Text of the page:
A: “I think it did. The fact that our program and several others continue to be successful every year at everything we do shows that we do have kids who have athletic ability. But we’ve also got those other kids who are going to work their tails off and do anything they can to be successful. ... You have to play nine kids out there and they’ve got to bat and field, so they’re active. ... In other sports, you can ‘hide’ a kid, but in baseball, everything is right there, so it shows the wide range of kids we’ve got and who can compete with a Stamford and have a chance to upset them. ... (Earlier) we beat Miles, who (no disrespect to Stamford intended) we believed was the best team in the state. We beat them in one game then had to go compete in the state track meet. Then we came back and beat them again. So that shows that not only is our athletic ability there, but our mindset is there. ... But I really think our baseball team did open the eyes of the (athletic) community, and it was something that was really neat for our town. They all jumped on board and were Ira baseball fans. ... But yes, I think we opened some eyes and gained some respect, not just for Ira, but for all small schools.”
Q: If there was one thing about the six-man game that you could make the 11-man community understand, what would it be?
A: “That the value and the passion that the kids have for six-man football is absolutely no different than the value and the passion that everyone else has for their sports. Again, I think the perception that it isn’t real football is just wrong. ... The preparation these kids have to go through is incredible. All six kids on a six-man field have to know several different positions. ... Those guards and tackles in 11-man football are pretty much going to do the same thing each and every week. But ours is a wide-ranging game, and I think that’s part of the reason we’re so tight-knit. ... I think perception that a lot of people have in their minds blocks their understanding of our game. I think once someone has their mind made up, it’s hard to (change it). ... People think that it’s playground football and it’s not. We have to execute our blocks and our tackles just like everybody else does.”
 

Leman Saunders

Well-known member
Great Interview Coach Goodwin! I know I was one of those people...though I didn't feel I was "mad"...debating the rushing record with the reporters at the ARN. Coach Goodwin hit that nail on the head...great answer!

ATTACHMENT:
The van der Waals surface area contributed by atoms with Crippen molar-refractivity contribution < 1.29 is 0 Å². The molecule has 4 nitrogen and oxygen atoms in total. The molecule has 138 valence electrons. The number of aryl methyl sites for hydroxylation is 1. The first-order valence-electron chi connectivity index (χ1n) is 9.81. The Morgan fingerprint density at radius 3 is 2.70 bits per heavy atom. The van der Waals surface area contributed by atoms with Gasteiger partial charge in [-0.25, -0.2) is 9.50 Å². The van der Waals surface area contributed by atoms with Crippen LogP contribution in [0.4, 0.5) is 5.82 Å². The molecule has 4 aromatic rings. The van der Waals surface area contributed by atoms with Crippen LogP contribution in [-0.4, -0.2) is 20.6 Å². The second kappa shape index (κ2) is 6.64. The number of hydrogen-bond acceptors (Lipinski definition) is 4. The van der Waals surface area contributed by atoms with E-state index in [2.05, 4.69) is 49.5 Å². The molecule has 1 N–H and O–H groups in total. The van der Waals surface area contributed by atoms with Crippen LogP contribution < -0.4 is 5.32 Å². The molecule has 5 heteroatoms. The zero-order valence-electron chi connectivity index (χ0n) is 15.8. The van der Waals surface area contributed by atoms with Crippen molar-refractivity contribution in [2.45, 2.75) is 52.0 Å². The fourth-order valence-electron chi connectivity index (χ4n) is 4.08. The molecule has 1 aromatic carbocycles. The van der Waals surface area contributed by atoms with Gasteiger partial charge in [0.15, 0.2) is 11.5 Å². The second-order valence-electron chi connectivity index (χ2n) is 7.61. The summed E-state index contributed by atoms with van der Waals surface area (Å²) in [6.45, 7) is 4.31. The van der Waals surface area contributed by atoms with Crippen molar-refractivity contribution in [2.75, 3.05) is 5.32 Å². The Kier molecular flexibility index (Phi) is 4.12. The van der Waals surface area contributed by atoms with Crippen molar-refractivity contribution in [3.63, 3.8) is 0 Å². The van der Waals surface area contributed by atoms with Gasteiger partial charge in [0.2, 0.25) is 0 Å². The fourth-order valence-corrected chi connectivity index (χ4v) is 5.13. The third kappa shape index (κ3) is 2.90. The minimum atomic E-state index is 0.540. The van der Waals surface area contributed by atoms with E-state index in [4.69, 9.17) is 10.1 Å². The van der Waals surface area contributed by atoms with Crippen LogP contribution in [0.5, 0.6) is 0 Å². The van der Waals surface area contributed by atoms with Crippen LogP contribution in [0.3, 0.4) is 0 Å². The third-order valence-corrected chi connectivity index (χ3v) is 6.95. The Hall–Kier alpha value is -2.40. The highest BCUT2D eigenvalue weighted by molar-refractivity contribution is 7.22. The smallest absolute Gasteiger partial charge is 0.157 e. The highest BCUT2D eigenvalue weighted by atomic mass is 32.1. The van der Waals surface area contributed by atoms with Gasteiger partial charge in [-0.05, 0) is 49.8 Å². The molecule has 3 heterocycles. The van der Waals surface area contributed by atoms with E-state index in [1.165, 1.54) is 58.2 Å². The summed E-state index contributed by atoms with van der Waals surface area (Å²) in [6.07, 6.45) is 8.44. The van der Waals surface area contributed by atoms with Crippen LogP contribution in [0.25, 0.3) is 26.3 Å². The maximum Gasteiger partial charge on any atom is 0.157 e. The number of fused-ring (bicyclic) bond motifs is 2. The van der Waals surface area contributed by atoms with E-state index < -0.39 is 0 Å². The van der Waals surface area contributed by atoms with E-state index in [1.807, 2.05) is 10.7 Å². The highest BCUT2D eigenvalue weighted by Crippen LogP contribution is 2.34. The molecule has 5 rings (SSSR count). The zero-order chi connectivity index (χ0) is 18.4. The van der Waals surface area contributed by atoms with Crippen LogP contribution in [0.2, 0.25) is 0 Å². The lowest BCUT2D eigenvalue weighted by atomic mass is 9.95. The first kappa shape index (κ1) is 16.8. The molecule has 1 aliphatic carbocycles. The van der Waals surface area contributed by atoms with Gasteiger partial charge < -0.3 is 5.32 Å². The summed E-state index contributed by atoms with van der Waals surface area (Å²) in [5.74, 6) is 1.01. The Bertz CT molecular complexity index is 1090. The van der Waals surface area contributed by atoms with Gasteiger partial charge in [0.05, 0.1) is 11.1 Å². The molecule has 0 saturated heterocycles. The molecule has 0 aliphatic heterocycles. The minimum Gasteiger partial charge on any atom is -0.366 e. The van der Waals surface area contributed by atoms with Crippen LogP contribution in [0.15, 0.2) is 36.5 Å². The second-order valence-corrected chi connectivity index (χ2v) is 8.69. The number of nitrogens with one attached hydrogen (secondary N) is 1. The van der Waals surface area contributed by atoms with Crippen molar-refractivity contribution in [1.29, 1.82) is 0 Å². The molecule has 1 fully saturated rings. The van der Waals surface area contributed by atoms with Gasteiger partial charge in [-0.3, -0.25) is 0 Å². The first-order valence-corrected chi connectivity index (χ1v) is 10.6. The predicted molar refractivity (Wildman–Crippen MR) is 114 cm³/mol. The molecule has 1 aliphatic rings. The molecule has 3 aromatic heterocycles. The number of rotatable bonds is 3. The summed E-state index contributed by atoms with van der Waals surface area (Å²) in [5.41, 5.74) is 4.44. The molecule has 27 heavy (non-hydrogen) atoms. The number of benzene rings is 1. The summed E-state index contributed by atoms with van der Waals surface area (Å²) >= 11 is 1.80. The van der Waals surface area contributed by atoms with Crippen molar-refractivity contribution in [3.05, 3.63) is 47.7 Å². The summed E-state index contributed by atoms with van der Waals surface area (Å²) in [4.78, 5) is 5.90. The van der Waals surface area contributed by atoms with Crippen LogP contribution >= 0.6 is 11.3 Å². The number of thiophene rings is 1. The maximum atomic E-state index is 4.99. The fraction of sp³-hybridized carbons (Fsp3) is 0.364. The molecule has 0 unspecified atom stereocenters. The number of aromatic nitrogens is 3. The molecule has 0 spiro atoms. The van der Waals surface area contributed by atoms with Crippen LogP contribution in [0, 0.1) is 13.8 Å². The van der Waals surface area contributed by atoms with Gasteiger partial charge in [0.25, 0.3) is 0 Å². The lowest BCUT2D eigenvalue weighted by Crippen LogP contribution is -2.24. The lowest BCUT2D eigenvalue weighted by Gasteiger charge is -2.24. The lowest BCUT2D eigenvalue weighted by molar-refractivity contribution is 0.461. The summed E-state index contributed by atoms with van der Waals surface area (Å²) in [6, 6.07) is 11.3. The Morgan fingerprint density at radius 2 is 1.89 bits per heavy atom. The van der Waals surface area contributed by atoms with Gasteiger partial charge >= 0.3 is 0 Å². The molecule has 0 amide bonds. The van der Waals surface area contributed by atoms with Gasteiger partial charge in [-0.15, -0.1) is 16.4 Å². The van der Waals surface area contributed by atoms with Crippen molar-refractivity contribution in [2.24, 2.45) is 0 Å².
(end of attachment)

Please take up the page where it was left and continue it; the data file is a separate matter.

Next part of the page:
Leman Saunders

Well-known member
I have never heard anyone considering or talking about reducing the field size...and I would be very against it...it is hard enough now for people to consider six-man "real football" and if you reduced the field size it would only serve as fuel for people to view it as not real football and on the same level as arena football which it isnt (which some do already)
 

oldfat&bald

Active member
Leman, is the guy who wrote this article the same guy that ate with all of us last December?
 

Little Doc

New member
Great article! Seldom do I watch 11 man except on Saturday. The 11 man community can learn something from the 6 man community. One rule that could be positive for them is the 45 point rule. I saw Wall play Grape Creek last week. When I left at 11:00 left in the second quarter, it was 44-0, Wall. Ended up 78-6. At half it was 65-0. Nothing gained by either team to keep playing after half. Good common sense for both divisions to have 45 point rule. Just my opinion.
 

olderelk

New member
ryry, thanks for posting complete article.
Leman Saunders":27rosvno said:
I have never heard anyone considering or talking about reducing the field size...and I would be very against it...it is hard enough now for people to consider six-man "real football" and if you reduced the field size it would only serve as fuel for people to view it as not real football and on the same level as arena football which it isnt (which some due already)
Ain't that just like some people, he doesn't understand six-man, and probable doesn't even like it, but yet he wants to mess it up for everybody else.
 

WV Backer

Well-known member
Old Bearkat":5hjy1chn said:
it looks like Central is still starving Lakeview and Grape Creek of all the athletes.

I thought you said that the WV was stealing all the Angelo refugees? You've got to make up your mind, OBK. You can't slam both schools, you've got to pick one (I think I know which one it will be).
 
Top